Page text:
FRONT-PORCH GOSPEL: When a young person asks, “Will you help?”
Good week to all: Welcome to the “front porch.”
One of the best parts of evangelism is that occasional opportunity to sit down with a young person and hear their story. In my own cases, the youngsters usually seem to be in their 20s – a key stretch in life, for sure – and they are searching for something: That “something” is themselves. You understand.
They are in a place where they are facing the prospect of a hundred tricky turns in the road. And, now, they’ve chosen you to help navigate them through. That’s when you look up to the Lord, and say, “Lord, are you sure you’ve got the right person for this job?”
You can’t help but be amazed at such a person for placing some confidence you. Usually, I’ve found, they have an uncanny degree of wisdom that they probably do not realize they have. You are honored the entire time you listen to their detailed view of life from their 20-something-year-old vantage point. And you can’t help but wonder at the strength of character that you see sitting just across from you.
We never know what brings a person to that unique place; but it is easy to sense a degree of desperation. Desperation, overall, is not a bad thing. It is often what leads a sinner to a seeking of salvation. The jailor of old only comes to salvation’s door only after the apostle Paul saves him from a tragic and untimely death. It is then he lays down all of his pride and self-sufficiency and cries out humbly to the preacher, “Tell me what must I do to be saved?” Such a man, you see, comes to that point because he has nowhere else to turn. And what better man to whom to turn than the one you had just heard engaging in a midnight prayer and singing revival!
So it is with a young person who comes to you with the unspoken question, “Can you help me?” The fact they were willing to come at all tells you that this person likely will figure it out, with the Lord’s help. When the interview starts, and you say, “Tell me your story,” you can expect an autobiographical journey that will lead you up slowly, step by step, to the highest mountain and then plunge you down into a deep valley. That, you see, is the way of life. The more you listen, the more you wonder at this young one’s unique and sincere hungering and thirsting after righteousness. You are glad to know that the Lord promises bountiful blessings upon one who has such desire (Matthew 5:6).
There comes a point in the visit, however, when that long life-story narrative will wind down. They will slow their mile-a-minute story down to a crawl, look at you with a wry smile and a chuckle, and say something to the effect of, “Well, there’s my life story. It’s kind of a mess, isn’t it?”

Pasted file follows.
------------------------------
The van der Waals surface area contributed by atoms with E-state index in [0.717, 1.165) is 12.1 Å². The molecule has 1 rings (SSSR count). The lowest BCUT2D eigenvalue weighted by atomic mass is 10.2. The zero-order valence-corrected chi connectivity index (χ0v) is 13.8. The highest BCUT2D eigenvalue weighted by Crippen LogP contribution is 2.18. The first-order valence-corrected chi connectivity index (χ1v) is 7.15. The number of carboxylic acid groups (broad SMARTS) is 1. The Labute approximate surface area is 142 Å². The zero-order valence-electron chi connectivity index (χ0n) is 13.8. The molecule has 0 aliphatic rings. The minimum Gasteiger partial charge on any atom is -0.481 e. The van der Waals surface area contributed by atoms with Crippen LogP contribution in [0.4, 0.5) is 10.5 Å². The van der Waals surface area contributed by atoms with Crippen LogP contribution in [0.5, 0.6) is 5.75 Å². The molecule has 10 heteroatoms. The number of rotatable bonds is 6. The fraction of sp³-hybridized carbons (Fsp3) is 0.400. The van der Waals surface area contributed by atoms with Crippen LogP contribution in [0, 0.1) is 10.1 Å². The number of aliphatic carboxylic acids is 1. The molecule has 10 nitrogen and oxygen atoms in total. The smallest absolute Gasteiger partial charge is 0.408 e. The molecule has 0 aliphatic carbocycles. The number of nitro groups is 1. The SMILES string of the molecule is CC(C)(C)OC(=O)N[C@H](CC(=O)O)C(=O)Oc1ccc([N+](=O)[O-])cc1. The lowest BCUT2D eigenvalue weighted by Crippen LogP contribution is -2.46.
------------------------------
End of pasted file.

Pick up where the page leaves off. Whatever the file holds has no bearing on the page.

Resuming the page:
You suddenly realize it’s your turn; so, you swallow hard and try to gather your quick thoughts together. Perhaps you will assure them that their life really isn’t nearly as bad of a mess as they think. It is just life. Life tends to do the very things they had just described in living color. From their vantage point, it looks hopeless. But you can assure them that the Lord really does have an answer for you, likely just around the next curve in the road.
But, even after those assures, you likely will find that your young friend still sits across from you looking at you with puppy-dog eyes. You know you are not through yet. They are not satisfied. So, you go on to lay out a few practical things they need to do to begin the process of finding a solution. You are careful not to get preachy. You’ve done well so far, just by listening emphatically to their sad story. You know there is seldom a quick fix; and you've been determined not to come across trite or cliché-ish.
So, what more can you say?
Then it hits you. It is no magic pill that you take and everything’s okay in the morning. But there is a place, perhaps, that you can go to help give your friend some much-needed hope. So, you open with, “Now, I have something else to share with you,” as if you’ve known just what it was all along. And you delve right into a discussion of the the very best you know to offer, something you feel they will have to come to understand if they are going to find peace down in their dim, uncertain valleys.
“Here is the best place I know to take you,” you say, and then you begin to lay out this story…
(Lord willing, we’ll share the rest of that visit next week, here on the “front porch.”)
Coach Steven Bowen, a long-time Red Oak teacher and coach, now enjoys his time as a full-time writer and preacher of the gospel. In addition to his evangelistic travels, he works and writes for the Church of Christ of Red Oak at Uhl Road and Ovilla. Their worship times are 10 a.m. Sundays and 7:30 pm. Wednesdays. Email firstname.lastname@example.org or call or text 972-824-5197.